Vincenzo stumped me with a question about how you distinguish vicariance (what I termed the dumb bell model) from dispersal (the peripheral isolate model) as mechanisms for allopatric speciation using phylogenetic data.
It turns out the answer is quite simple but that I'd been thinking too specifically. We just need to think outside the box for a moment and consider using phylogenies for groups other than the one we might be specifically studying.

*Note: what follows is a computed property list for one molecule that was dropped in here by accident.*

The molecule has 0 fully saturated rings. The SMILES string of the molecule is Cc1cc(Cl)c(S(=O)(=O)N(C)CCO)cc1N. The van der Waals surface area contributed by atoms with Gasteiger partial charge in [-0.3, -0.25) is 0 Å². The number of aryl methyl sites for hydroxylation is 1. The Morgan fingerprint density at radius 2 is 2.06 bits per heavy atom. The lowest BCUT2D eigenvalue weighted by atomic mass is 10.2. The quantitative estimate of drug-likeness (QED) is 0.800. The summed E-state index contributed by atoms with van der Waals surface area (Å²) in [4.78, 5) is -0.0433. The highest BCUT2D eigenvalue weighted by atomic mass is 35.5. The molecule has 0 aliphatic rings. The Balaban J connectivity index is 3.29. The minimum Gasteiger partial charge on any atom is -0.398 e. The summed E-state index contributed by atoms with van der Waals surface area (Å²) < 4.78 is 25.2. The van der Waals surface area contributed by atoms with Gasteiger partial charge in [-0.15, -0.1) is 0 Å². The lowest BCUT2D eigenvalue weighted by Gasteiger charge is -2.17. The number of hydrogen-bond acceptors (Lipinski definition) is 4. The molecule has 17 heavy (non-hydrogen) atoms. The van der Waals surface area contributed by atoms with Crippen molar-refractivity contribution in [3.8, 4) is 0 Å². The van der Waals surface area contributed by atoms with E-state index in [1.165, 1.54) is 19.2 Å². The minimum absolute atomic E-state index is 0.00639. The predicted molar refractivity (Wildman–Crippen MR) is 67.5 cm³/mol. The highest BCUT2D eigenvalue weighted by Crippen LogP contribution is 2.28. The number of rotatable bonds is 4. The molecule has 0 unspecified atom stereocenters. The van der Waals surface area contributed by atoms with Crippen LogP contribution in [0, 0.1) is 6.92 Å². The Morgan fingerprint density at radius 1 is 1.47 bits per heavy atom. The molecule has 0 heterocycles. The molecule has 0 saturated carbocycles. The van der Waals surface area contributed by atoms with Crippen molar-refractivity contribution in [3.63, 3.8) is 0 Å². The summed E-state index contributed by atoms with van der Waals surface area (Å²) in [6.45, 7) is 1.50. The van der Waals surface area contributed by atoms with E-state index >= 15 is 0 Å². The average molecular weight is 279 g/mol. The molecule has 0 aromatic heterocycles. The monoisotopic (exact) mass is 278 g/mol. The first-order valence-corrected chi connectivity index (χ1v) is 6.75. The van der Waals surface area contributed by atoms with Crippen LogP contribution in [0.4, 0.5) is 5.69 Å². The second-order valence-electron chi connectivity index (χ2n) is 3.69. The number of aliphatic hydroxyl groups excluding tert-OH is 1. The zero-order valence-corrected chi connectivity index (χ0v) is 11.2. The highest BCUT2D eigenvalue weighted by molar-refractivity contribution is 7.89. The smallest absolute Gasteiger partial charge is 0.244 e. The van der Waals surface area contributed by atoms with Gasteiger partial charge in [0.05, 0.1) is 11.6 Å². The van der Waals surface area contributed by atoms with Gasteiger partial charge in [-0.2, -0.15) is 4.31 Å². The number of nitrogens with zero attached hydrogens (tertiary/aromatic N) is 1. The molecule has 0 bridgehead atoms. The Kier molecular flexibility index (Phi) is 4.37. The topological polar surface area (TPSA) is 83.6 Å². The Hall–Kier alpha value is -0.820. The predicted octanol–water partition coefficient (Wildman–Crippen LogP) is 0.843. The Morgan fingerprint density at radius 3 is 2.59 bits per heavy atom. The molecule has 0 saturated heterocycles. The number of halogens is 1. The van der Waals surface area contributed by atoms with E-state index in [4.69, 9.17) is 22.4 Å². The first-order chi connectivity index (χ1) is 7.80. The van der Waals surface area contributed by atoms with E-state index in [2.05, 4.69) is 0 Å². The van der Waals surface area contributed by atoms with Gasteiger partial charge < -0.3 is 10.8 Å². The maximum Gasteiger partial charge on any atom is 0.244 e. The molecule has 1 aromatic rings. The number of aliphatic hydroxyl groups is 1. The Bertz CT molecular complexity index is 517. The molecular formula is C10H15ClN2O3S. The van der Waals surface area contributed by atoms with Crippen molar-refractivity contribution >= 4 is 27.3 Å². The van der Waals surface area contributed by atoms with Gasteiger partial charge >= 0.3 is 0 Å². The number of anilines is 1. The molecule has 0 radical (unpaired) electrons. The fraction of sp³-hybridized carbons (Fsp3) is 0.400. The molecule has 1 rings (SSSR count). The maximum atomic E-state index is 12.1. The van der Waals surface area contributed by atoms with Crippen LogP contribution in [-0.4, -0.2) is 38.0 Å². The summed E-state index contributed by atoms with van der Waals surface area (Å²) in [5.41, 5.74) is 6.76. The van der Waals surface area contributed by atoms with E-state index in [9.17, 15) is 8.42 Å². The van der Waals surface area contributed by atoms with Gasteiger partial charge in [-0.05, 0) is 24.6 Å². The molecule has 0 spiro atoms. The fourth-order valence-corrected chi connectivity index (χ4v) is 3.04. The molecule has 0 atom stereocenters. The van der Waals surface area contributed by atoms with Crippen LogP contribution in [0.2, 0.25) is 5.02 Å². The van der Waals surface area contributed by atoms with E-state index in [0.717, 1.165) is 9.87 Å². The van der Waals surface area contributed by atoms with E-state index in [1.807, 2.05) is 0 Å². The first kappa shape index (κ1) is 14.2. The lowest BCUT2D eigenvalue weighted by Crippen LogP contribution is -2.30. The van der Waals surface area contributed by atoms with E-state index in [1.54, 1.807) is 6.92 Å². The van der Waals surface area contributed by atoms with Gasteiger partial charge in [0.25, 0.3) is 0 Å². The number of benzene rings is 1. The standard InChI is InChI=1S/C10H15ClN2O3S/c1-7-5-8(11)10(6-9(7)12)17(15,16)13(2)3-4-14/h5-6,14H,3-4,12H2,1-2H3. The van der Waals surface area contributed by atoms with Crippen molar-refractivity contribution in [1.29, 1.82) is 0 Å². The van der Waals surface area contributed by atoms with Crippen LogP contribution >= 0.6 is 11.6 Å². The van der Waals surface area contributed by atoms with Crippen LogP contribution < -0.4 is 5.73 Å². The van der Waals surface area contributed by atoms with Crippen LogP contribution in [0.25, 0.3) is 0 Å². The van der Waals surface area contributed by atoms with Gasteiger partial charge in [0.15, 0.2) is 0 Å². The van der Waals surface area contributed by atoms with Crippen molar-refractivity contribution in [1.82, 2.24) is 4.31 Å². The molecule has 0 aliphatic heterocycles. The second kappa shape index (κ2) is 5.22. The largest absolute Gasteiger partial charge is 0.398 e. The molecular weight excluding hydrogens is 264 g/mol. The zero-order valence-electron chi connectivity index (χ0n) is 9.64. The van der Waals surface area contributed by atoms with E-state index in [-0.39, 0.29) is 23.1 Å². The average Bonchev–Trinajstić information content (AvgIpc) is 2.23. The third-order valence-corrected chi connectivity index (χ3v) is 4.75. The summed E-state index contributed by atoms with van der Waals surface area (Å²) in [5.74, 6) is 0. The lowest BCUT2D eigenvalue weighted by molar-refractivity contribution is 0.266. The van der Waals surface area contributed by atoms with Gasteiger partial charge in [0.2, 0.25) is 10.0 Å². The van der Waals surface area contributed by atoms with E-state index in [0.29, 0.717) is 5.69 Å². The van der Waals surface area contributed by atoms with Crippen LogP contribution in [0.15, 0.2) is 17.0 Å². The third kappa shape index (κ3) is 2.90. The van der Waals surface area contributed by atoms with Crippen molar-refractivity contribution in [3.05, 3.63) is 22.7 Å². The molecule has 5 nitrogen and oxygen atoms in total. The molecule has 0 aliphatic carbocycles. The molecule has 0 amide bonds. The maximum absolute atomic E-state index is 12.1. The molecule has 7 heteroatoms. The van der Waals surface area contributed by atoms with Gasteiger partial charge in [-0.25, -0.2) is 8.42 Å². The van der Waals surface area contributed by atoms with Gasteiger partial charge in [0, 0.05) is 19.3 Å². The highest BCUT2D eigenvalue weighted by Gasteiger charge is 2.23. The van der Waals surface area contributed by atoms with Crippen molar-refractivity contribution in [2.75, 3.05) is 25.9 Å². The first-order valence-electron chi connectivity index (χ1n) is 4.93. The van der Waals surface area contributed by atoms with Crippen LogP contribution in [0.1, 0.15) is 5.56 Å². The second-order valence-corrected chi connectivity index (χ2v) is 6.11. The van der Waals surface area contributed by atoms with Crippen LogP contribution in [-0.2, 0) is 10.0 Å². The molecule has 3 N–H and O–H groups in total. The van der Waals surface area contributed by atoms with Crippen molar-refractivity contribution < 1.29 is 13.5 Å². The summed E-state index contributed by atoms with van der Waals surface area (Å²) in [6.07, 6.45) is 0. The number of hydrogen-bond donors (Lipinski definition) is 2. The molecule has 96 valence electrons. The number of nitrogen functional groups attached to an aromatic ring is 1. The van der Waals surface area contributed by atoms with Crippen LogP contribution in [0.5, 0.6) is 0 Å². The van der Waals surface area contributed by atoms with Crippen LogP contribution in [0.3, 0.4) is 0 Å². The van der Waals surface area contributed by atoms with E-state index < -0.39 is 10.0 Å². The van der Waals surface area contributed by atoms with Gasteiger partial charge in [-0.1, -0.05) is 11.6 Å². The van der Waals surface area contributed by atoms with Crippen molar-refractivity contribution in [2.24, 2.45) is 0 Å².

A vicariance event will affect many different taxa and leave similarities in their cladograms. For example the breakup of Gondwana caused deep divisions in the cladograms of many groups representing the now separated continents. These similar cladograms are 'congruent'. Lack of congruence in cladograms is better explained by dispersal. Obviously this only works on a larger scale. I thought this page explained it all quite clearly.